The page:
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Tuesday, January 27, 2009

South Dakota Schools: Save 80% on Computers!

The New York Times runs an interesting article on the changing computer economy. If South Dakota's high schools are going to continue moving toward assigning every student a laptop computer, they should read this article. In an era where a proposed 0.7% increase in the state budget feels like fiscal Armageddon, our schools could achieve an 80% decrease in their tech spending. Here's how:
  1. Throw out those Tablet PCs. Yes, spinning the screen and touching it to move the cursor is really cool. It also costs over $1300 per machine.
  2. Replace them with $200 netbooks.
  3. Instead of loading each machine with Office and other expensive software, take advantage of cloud computing, free services like Google Docs, where students can access all the word processing, spreadsheet, and presentation power they need for high school. Businesses are using cloud computing and online software services: Arista Networks chief Jayshree Ullal says innovation like this is saving 80% on her tech budget. (Ullal is all about cloud computing: read more on her blog!)
So let me break out the back of the envelope: assume Madison High School needs 400 laptops. Buy $200 netbooks instead of $1300 tablets, and you've got $440,000 in savings at Madison alone. If every school in the state's classroom laptop program made this switch, we would save millions, enough to restore funding for Birth to 3, the South Dakota Arts Council, the Cooperative Extension Service, and a few other projects Governor Rounds has put on the chopping block.

So we can keep doodling on our screens with $55 pens, or we can save millions of dollars. Hmm....

Information technology and economics are changing. Our public school tech budgets should change to take advantage of the newest, cheapest technology.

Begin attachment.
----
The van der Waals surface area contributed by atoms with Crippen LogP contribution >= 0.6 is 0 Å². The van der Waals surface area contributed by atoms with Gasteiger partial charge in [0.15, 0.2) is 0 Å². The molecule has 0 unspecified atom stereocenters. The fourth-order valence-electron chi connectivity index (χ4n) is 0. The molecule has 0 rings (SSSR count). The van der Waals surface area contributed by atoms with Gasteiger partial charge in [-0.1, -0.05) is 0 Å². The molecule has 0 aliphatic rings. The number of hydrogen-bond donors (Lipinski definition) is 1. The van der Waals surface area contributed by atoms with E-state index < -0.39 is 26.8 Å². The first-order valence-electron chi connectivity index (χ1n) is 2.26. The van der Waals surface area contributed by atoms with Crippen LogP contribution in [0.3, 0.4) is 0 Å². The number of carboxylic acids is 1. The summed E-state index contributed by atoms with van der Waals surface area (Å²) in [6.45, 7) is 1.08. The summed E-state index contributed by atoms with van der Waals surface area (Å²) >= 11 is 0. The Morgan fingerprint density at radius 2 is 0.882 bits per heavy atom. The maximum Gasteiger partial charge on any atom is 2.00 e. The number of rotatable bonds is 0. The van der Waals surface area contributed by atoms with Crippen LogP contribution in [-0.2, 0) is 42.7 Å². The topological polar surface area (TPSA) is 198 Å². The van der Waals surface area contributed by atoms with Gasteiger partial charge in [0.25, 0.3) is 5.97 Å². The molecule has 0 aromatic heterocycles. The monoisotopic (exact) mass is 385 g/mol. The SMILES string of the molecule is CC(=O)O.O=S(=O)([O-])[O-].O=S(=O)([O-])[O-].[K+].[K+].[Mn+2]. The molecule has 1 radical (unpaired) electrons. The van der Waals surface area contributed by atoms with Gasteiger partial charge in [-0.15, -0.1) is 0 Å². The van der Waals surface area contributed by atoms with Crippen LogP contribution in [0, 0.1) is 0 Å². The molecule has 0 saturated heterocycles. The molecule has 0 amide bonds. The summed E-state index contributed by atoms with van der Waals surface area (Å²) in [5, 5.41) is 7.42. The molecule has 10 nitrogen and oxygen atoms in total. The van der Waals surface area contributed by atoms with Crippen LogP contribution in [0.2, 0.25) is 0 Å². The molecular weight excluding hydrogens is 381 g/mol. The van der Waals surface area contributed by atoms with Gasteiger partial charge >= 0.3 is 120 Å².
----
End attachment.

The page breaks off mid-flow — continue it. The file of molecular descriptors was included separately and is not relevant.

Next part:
1. Cory, You just wrote something that makes sense. Congrats! I assume you will pass this on via e-mail to the folks at Pierre? I know I will.

  2. Cory:

    Back up your need for computers in schools. Show me studies that back up the notion that computers raise test scores.

  3. Hang on, Anon: the question of whether we need computers in the classroom in the first place is a discussion well worth having. But I'm picking my battles here. If the "we've gotta have tech!" mindset is irrevocably ingrained in our education establishment, I'll settle for practical steps that will realize 80% savings in that tech budget.

  4. That's an awfully big if, Cory. Getting rid of the computers where they do not help the students is step one. Getting the students to think is job one.

    We aren't so far from the computer being smarter than we are.

  5. Elkton, SD School District is all over this. We start our netbook pilot in 3 days for our seniors. The realistic price is actaully $400 dollers for the Acer Inspire one /w Windows, a real hard drive and 6 cell battery (5 hour charge). Also using Open Office. We are going to be deploying at 400 bucks a student including the software.